Skip to main content
Welcome to
super saver spring
offer ends april 20
save over $140
save over 85%
$0.99
per week for 24 weeks
Welcome to
super saver spring
$0.99
per week
for 24 weeks
// //

The City of Burnaby, B.C., whose mayor is sharply opposed to the expansion of the Trans Mountain pipeline, is under pressure from homeowners near a pair of protest camps.

June 17, 2018 - Vancouver residents Bodhi Noh (left) and George Rommell protest the Kinder Morgan Trans Mountain pipeline outside the Kwekwecnewtxw Watch House, just down the walking path from Camp Cloud in Burnaby, B.C.

Jackie Dives/The Globe and Mail

The pressure has come as the city, which is the end point for the pipeline from the Edmonton area, has taken court action against the pipeline, and Mayor Derek Corrigan has said the city won’t cover RCMP costs for dealing with protesters, who have targeted a tank farm from which bitumen is loaded into tankers.

In a recent submission to city council, area resident Darlene Johnston tabled a petition with 176 residents’ signatures and expressed concerns about traffic, fire safety, litter and the “negative impact of the protest activities on adjacent property values.”

Story continues below advertisement

Ms. Johnston, speaking for residents, called for the camps to be torn down – a view shared by others in the area.

On Sunday, Ms. Johnston, who has lived in Burnaby for 46 years, said she stands by that view.

“Burnaby is doing nothing. They say they are monitoring the situation, but that means nothing to us,” she said in an interview.

“The city is turning a blind eye to bylaws being broken because the mayor is opposed to the pipeline,” said Barbara Spitz, a former school trustee who lives in the area.

There are two camps – Camp Cloud and Watch House – bases for protest against the pipeline expansion, which would triple the amount of diluted bitumen and other oil products moving from Edmonton to the area around the camps.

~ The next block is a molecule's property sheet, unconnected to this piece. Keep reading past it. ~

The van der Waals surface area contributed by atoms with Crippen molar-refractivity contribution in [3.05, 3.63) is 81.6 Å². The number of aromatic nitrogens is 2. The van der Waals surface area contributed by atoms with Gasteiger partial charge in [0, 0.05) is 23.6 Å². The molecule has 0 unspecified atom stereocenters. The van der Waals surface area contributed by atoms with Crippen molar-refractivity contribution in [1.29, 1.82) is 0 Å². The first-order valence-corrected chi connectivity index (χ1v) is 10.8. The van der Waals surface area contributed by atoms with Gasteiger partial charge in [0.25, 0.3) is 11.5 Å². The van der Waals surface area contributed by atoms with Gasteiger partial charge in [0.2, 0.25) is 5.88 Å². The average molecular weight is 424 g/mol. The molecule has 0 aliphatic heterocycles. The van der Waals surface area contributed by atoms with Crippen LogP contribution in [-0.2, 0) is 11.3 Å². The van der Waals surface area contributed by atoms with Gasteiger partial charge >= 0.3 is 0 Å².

Mayor Corrigan did not respond on Sunday to calls seeking comment on the situation.

City manager Lambert Chu said in an interview that the city continues to grapple with the issues raised by residents, as well as balancing the city’s political position with the concerns of neighbours to the camps with the rights of protesters.

Story continues below advertisement

“There are still some outstanding items that we want to work toward,” he said.

Mr. Chu said the situation is unprecedented in his 28 years working for the city, noting that there was an isolated protest in 2014 against exploratory work on pipeline expansion, but nothing like the consequences of the two current camps.

“This is a new experience for the city of Burnaby,” he said. “This is going to go on for a long time, and it’s not something we have experienced in the past.”

Will George, a leader at the Watch House camp, said on Sunday that there are divisions between residents and the camps, but all sides are united in opposition to the pipeline expansion and its consequences.

“I would say it’s a work in progress,” Mr. George said, when asked to describe the status of efforts to reach a consensus between the protesters and area residents. “We’ll have to learn to get along some way and somehow.”